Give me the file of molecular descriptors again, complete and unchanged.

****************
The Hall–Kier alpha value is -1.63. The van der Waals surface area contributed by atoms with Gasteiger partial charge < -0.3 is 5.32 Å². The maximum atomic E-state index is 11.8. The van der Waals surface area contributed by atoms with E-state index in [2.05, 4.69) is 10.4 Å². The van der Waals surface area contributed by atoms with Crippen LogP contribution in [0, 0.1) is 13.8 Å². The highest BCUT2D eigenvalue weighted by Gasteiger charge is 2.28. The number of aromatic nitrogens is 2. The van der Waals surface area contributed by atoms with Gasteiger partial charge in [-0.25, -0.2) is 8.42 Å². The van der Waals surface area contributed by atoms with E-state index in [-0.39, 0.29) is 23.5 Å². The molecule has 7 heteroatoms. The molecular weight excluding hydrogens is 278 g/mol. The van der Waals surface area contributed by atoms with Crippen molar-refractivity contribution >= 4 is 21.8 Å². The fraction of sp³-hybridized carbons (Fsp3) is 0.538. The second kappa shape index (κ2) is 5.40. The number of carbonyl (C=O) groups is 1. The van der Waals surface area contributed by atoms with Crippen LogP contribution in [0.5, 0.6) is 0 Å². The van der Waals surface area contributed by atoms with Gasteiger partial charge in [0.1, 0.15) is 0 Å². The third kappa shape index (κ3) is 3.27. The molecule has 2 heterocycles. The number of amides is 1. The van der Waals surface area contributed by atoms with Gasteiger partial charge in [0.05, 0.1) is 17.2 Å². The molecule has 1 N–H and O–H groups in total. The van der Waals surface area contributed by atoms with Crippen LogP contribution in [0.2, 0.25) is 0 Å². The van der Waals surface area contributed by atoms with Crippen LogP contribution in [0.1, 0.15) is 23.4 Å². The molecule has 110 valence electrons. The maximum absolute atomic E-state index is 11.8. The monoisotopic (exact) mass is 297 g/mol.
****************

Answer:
The Hall–Kier alpha value is -1.63. The van der Waals surface area contributed by atoms with Gasteiger partial charge < -0.3 is 5.32 Å². The maximum atomic E-state index is 11.8. The van der Waals surface area contributed by atoms with E-state index in [2.05, 4.69) is 10.4 Å². The van der Waals surface area contributed by atoms with Crippen LogP contribution in [0, 0.1) is 13.8 Å². The highest BCUT2D eigenvalue weighted by Gasteiger charge is 2.28. The number of aromatic nitrogens is 2. The van der Waals surface area contributed by atoms with Gasteiger partial charge in [-0.25, -0.2) is 8.42 Å². The van der Waals surface area contributed by atoms with E-state index in [-0.39, 0.29) is 23.5 Å². The molecule has 7 heteroatoms. The molecular weight excluding hydrogens is 278 g/mol. The van der Waals surface area contributed by atoms with Crippen molar-refractivity contribution >= 4 is 21.8 Å². The fraction of sp³-hybridized carbons (Fsp3) is 0.538. The second kappa shape index (κ2) is 5.40. The number of carbonyl (C=O) groups is 1. The van der Waals surface area contributed by atoms with Crippen LogP contribution in [0.5, 0.6) is 0 Å². The van der Waals surface area contributed by atoms with Gasteiger partial charge in [0.1, 0.15) is 0 Å². The third kappa shape index (κ3) is 3.27. The molecule has 2 heterocycles. The number of amides is 1. The van der Waals surface area contributed by atoms with Gasteiger partial charge in [0.05, 0.1) is 17.2 Å². The molecule has 1 N–H and O–H groups in total. The van der Waals surface area contributed by atoms with Crippen LogP contribution in [0.2, 0.25) is 0 Å². The van der Waals surface area contributed by atoms with Crippen LogP contribution in [0.1, 0.15) is 23.4 Å². The molecule has 110 valence electrons. The maximum absolute atomic E-state index is 11.8. The monoisotopic (exact) mass is 297 g/mol.